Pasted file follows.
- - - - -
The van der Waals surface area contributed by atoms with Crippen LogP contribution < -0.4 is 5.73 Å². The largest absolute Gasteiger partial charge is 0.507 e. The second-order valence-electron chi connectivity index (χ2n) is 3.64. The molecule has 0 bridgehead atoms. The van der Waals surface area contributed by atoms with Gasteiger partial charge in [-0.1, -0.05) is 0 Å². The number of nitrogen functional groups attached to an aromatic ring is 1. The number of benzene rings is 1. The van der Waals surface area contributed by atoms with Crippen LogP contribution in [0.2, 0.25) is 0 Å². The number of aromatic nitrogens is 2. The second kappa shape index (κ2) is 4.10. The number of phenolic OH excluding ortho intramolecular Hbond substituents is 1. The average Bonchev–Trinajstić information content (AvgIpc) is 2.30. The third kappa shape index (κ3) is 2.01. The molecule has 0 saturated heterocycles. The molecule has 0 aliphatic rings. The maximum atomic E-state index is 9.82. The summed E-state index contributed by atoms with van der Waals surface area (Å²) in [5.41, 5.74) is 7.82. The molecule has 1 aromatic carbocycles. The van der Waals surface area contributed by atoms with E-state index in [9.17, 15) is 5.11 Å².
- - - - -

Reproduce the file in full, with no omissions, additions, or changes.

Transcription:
The van der Waals surface area contributed by atoms with Crippen LogP contribution < -0.4 is 5.73 Å². The largest absolute Gasteiger partial charge is 0.507 e. The second-order valence-electron chi connectivity index (χ2n) is 3.64. The molecule has 0 bridgehead atoms. The van der Waals surface area contributed by atoms with Gasteiger partial charge in [-0.1, -0.05) is 0 Å². The number of nitrogen functional groups attached to an aromatic ring is 1. The number of benzene rings is 1. The van der Waals surface area contributed by atoms with Crippen LogP contribution in [0.2, 0.25) is 0 Å². The number of aromatic nitrogens is 2. The second kappa shape index (κ2) is 4.10. The number of phenolic OH excluding ortho intramolecular Hbond substituents is 1. The average Bonchev–Trinajstić information content (AvgIpc) is 2.30. The third kappa shape index (κ3) is 2.01. The molecule has 0 saturated heterocycles. The molecule has 0 aliphatic rings. The maximum atomic E-state index is 9.82. The summed E-state index contributed by atoms with van der Waals surface area (Å²) in [5.41, 5.74) is 7.82. The molecule has 1 aromatic carbocycles. The van der Waals surface area contributed by atoms with E-state index in [9.17, 15) is 5.11 Å².